Pro-life activists say the grisly daily aspects of abortion are what propel workers out the door.
Many people take clinic jobs for the paychecks, and they may not even "believe" in abortion. But over time, they can find themselves "working tech" — assisting the abortionist in the exam room or "piecing together the pieces of the baby after an abortion," said Ms. Johnson, who for years ran a Planned Parenthood clinic in Texas until she had a dramatic change of heart after participating in the abortion of a 13-week-old fetus.
"That's why they call us," she said. The workers say they were hired to help in the front office, but now have been called to the backrooms to keep their jobs, and they find they "can't do it anymore," said Ms. Johnson, who told her own story in a 2010 book called "Unplanned."
Some people leave after a divine epiphany.
As a 19-year-old college student, Dr. Beverly McMillan said she left the Catholic Church, embraced secular humanism and became an abortionist. She opened the first abortion clinic in Mississippi in 1975.
But then the day came when "I realized I was looking at what I was doing and an immense sadness came over me," she told an audience at Our Lady's Center in Ellicott City, Md., in September.
"I thought to myself, five minutes ago, this [tiny arm] was attached to a child. What am I doing?" said Dr. McMillan, who has returned to the Catholic Church and is now a pro-life speaker.
Abortion clinic directors counter that their staffs are extraordinarily loyal to abortion care and can't be "enticed" to leave.
"I've said for all these 40 years: This is not a job. This is a calling," said Ms. Taft, whose network represents more than 70 independent abortion clinics.
"Most of the clinics I know of are in business because they care about women," said Ms. Taft, who started as a clinic counselor in 1975 and ran a clinic for 17 years.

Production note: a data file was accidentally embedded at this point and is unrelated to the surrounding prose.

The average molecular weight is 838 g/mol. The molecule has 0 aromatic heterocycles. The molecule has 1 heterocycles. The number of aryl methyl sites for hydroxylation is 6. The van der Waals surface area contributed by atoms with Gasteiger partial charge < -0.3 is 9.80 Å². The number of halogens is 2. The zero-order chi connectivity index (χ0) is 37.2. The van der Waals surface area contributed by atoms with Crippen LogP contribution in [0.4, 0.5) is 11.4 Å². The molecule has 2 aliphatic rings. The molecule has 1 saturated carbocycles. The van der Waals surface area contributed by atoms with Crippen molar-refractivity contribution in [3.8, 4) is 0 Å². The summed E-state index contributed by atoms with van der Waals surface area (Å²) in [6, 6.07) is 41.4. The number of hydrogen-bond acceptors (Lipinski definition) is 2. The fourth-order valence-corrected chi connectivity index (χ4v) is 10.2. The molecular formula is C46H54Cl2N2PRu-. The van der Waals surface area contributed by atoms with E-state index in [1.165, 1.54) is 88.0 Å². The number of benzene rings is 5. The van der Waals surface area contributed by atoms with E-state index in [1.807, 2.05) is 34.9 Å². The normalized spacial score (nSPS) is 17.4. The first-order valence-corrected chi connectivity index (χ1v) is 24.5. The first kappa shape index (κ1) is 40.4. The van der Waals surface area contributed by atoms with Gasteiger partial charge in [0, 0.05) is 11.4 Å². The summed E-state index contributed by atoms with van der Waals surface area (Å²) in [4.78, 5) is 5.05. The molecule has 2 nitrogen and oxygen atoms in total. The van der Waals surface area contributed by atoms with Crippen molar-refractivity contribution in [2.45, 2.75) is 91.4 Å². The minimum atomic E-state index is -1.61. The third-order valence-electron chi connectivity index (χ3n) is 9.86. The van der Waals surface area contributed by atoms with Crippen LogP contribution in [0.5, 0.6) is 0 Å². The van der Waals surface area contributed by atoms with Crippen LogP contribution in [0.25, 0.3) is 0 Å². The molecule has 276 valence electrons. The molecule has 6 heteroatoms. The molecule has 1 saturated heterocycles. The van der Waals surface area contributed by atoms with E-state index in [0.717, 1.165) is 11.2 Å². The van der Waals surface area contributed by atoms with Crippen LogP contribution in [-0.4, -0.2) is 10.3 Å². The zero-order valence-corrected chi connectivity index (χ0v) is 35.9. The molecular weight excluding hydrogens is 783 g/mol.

"So if you have a clinic that is providing abortion services because of that deep care for women, their hiring and their training likely reflects those values," she said. In her personal experience, she said, clinic staff met regularly and talked "to make sure that the staff felt good about the work we were doing."
"People aren't leaving. I know if you ask any of our [45-member] staff, they'll say, 'We love the work that we do,'" said Ms. France, who runs the largest independent clinic in Ohio.
However, it's not uncommon for young women to "come into this work right out of college and then leave in a few years," she said. These women "want to change the world," but can see that "they're not going to get rich doing this kind of work," so they go back to school to become social workers, medical professionals or lawyers.
Many of these young women look back on their time at Preterm with pride, Ms. France said. "They strongly believe in women's moral agency to make their own choices," and they will say later that working at Preterm "changed my life."
According to recent research, however, stigma and harassment commonly come with the job.
Ironically, a major reason people work in abortion clinics is that they want to "help people." But many of those staff members face stress, isolation, rejection and "an intense fear of violence" as part of their jobs, Dr. Lisa Harris of the University of Michigan Health System said in an Web seminar this summer.
Dr. Harris is involved with a pilot project called Providers Share Workshop to study experiences of clinic workers and develop support systems for them.
Some of the project's early findings were that 89 percent of clinic workers said they felt "unappreciated by society" and half experienced "verbal or physical harassment."
The Gosnell effect